Military


Langley AFB, Virginia

Langley Air Force Base, Va., is among the oldest continuously active air bases in the United States. In 1916, the National Advisory Council for Aeronautics, predecessor to NASA, established the need for a joint airfield and proving ground for Army, Navy and NACA aircraft. NACA determined that the site must be near water for over-water flying, be flat and relatively clear for expansion and the landing and take-off of aircraft and near an Army post. The Army appointed a board of officers who searched for a location. The officers sometimes posed as hunters and fishermen to avoid potential land speculation which would arise if the government's interest in purchasing land were revealed. Fifteen locations were scouted before the site near Hampton was selected.

In 1917, the new proving ground was designated Langley Field for one of America's early air pioneers, Samuel Pierpont Langley. Langley had first made tests with his manned heavier-than-air craft, launched from a houseboat catapult, in 1903. His first attempts failed and he died in 1906, shortly before a rebuilt version of his craft soared into the sky.

Several buildings had been constructed on the field by late 1918. Aircraft on the ramp at that time included the JN-4 Curtis Jenny, used by Langley's School of Aerial Photography, and the deHavilland DH-4 bomber, both used during World War 1. Although short-lived, hydrogen-filled dirigibles played an important role in Langley's early history and a portion of the base is still referred to as the LTA (lighter-than-air) area.

In the early 1920s, Langley became the site where the new air power concept was tried and proven. Brig. Gen. Billy Mitchell led bombing runs from Langley over captured German warships anchored off the coast of Virginia. These first successful tests set the precedent for the airplane's new role of strategic bombardment.

Throughout the 1930s Langley Field occupied a princlpal position in the Army's efforts to strengthen the offensive and defensive posture of its air arm. The small grassy field became a major airfield of the Army Air Corps, and many of the brick buildings of today were constructed at that time.

At the outbreak of World War ll Langley took on a new mission, to develop special detector equipment used in antisubmarine warfare. Langley units played a vital role in the sinking of enemy submarines off the United States coast during the war.

On May 25, 1946 the headquarters of the newly formed Tactical Air Command were established at Langley. The command's mission was to organize, train, equip and maintain combat-ready forces capable of rapid deployment to meet the challenges of peacetime air sovereignty and wartime air defense. The arrival of Tactical Air Command and jet aircraft marked the beginning of a new era in the history of the field, and in January 1948 Langley Field officially became Langley Air Force Base.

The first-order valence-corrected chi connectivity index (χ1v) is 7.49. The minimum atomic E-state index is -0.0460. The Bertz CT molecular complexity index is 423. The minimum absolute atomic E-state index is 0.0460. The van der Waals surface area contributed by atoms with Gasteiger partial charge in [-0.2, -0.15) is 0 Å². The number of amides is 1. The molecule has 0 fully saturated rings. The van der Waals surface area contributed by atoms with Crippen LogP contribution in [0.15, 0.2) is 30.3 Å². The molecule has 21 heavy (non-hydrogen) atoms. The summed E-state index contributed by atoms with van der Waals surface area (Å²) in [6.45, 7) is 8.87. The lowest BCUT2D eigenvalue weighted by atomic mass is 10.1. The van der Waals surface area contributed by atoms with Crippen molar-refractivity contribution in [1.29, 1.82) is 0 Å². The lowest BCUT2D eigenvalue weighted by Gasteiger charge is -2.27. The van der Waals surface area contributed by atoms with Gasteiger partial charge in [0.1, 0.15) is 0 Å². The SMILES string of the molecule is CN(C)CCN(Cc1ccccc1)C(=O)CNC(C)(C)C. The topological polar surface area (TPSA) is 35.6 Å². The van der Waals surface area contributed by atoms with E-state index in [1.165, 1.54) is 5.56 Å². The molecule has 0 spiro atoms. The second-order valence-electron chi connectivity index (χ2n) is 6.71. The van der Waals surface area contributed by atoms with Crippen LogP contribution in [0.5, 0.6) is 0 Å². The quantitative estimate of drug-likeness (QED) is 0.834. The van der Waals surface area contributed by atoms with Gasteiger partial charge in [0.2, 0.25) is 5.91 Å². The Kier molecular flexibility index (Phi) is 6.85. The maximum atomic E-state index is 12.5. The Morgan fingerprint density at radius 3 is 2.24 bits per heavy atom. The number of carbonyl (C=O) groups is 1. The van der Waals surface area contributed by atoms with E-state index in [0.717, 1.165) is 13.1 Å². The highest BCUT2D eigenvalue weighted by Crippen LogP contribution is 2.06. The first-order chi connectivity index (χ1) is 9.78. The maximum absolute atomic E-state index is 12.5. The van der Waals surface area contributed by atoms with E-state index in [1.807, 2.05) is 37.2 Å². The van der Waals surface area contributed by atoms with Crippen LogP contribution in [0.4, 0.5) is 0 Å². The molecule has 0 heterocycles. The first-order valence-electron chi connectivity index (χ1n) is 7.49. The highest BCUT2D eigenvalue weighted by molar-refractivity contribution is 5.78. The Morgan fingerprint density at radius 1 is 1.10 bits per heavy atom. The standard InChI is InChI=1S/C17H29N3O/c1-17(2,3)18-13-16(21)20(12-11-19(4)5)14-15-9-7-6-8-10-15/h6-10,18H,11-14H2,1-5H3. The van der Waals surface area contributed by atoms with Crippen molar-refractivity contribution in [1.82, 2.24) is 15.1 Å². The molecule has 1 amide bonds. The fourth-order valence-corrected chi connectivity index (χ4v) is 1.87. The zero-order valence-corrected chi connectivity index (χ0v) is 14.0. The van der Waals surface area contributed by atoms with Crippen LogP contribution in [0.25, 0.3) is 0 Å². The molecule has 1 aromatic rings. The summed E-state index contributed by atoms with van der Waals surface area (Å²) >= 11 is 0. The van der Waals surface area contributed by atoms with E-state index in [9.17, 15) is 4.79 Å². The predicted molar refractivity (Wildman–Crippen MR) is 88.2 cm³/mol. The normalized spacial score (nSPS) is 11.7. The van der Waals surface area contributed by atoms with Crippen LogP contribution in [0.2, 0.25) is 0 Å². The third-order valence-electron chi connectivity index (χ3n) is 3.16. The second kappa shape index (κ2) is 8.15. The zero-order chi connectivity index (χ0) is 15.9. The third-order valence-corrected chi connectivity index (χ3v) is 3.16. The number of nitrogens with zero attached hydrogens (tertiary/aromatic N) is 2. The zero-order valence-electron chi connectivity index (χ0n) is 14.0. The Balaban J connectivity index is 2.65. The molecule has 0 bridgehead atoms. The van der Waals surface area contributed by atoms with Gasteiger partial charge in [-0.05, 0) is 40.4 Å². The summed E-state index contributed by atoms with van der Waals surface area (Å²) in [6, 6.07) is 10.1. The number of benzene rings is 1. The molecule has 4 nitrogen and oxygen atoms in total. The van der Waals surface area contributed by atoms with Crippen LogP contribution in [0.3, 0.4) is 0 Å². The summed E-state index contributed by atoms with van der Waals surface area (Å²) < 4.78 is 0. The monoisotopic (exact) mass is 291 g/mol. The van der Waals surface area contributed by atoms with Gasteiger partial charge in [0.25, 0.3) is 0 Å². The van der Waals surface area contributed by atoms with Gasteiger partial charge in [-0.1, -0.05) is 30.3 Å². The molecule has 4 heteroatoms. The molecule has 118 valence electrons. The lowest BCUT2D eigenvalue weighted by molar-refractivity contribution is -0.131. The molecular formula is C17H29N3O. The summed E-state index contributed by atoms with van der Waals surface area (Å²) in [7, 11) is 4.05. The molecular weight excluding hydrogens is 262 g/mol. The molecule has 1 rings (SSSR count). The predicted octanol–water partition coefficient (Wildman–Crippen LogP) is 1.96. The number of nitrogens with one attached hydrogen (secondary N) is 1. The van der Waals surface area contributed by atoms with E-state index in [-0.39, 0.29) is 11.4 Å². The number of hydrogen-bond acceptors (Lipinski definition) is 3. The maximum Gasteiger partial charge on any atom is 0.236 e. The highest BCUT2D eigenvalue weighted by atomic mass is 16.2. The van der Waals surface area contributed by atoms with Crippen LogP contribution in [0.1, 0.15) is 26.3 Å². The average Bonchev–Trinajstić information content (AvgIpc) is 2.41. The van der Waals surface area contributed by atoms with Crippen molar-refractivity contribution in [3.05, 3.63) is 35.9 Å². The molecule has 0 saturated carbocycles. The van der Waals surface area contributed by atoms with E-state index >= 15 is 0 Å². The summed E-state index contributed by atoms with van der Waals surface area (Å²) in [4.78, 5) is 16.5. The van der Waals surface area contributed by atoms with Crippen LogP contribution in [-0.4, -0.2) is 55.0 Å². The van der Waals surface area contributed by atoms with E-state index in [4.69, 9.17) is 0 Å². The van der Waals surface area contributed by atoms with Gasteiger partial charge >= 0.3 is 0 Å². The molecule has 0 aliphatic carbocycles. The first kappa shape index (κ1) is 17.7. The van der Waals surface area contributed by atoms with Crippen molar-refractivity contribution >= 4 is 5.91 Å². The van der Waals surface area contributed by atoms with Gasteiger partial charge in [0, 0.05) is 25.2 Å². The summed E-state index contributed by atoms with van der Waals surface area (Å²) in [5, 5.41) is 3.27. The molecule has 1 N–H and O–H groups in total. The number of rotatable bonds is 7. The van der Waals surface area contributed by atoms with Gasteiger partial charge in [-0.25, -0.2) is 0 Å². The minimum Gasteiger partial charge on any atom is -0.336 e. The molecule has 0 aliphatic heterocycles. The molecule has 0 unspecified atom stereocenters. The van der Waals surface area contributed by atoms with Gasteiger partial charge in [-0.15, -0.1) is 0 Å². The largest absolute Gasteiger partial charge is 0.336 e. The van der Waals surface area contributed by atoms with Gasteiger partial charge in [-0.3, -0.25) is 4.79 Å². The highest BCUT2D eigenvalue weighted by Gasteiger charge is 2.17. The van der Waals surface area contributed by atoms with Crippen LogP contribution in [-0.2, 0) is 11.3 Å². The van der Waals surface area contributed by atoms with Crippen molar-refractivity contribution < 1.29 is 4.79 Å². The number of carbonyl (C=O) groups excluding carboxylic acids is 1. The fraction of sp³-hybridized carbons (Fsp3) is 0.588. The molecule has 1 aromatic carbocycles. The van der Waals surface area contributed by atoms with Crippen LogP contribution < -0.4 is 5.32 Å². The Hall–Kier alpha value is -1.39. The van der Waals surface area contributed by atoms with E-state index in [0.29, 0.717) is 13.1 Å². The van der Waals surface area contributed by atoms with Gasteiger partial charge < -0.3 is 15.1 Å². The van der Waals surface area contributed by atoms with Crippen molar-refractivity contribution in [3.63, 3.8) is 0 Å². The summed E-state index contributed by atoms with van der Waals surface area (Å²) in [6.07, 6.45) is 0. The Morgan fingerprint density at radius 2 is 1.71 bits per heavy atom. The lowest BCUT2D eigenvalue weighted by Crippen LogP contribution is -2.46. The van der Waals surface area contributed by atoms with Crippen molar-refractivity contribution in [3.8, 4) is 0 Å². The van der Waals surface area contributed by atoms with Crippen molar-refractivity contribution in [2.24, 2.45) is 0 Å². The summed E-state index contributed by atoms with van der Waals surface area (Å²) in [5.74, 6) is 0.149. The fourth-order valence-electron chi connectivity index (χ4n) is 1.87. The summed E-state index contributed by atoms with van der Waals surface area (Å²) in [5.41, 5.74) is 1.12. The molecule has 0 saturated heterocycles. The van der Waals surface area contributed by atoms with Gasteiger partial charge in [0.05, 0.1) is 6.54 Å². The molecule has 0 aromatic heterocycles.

Today the host unit at Langley is the 1st Fighter Wing, with the mission of maintaining combat capability for rapid global deployment to conduct air superiority operations. To accomplish this mission, the 1st Fighter Wing flies the F-15 Eagle, which entered Air Force operational service at Langley in January 1976.

On June 1, 1992, Langley became the headquarters of the newly formed Air Combat Command, as Tactical Air Command was inactivated as part of the Air Force's restructuring. Air Combat Command acts as the primary provider of air combat forces in the warfighting commands and as the proponent for Intercontinental ballistic missiles and fighter, bomber, reconnaissance and battle-management aircraft, and command, control, communications and intelligence systems.

Covering 2,900 acres, Langley is home for more than 8,800 military and approximately 2,800 civilian employees

BRAC 2005

Secretary of Defense Recommendations: Realign Elmendorf Air Force Base. The 3rd Wing at Elmendorf Air Force Base would distribute 24 of 42 assigned F-15C/D aircraft to the 1st Fighter Wing, Langley Air Force Base, VA.

In its another recommendation, DoD recommended to close Niagara Falls Air Reserve Station (ARS), NY. The 914th Airlift Wing's headquarters would move to Langley AFB, VA as a result of this closure.

DoD also recommended to realign Langley AFB, VA. It would realign base-level F-15 avionics intermediate maintenance from Langley AFB to Tyndall AFB, FL, by establishing a Centralized Intermediate Repair Facility (CIRF) at Tyndall AFB for F-15 avionics.

The total estimated one-time cost to the Department of Defense to implement this recommendation would be $1.8M. The net of all costs and savings to the Department during the implementation period would be a savings of $1.5M. Annual recurring savings to the Department after implementation would be $0.7M, with a payback expected in three years. The net present value of the cost and savings to the Department over 20 years would be a savings of $8.3M. Assuming no economic recovery, this recommendation could result in a maximum potential reduction of 39 jobs (19 direct jobs and 20 indirect jobs) over the 2006-2011 period in the Virginia Beach-Norfolk-Newport News, VA-NC, Metropolitan Statistical economic area (less than 0.1 percent). There would be potential impacts to air quality; cultural, archeological, or tribal resources; dredging; land use constraints or sensitive resource areas; threatened and endangered species or critical habitat; waste management; and wetlands that might need to be considered during the implementation of this recommendation. Impacts of costs included $0.2M in costs for environmental compliance and waste management.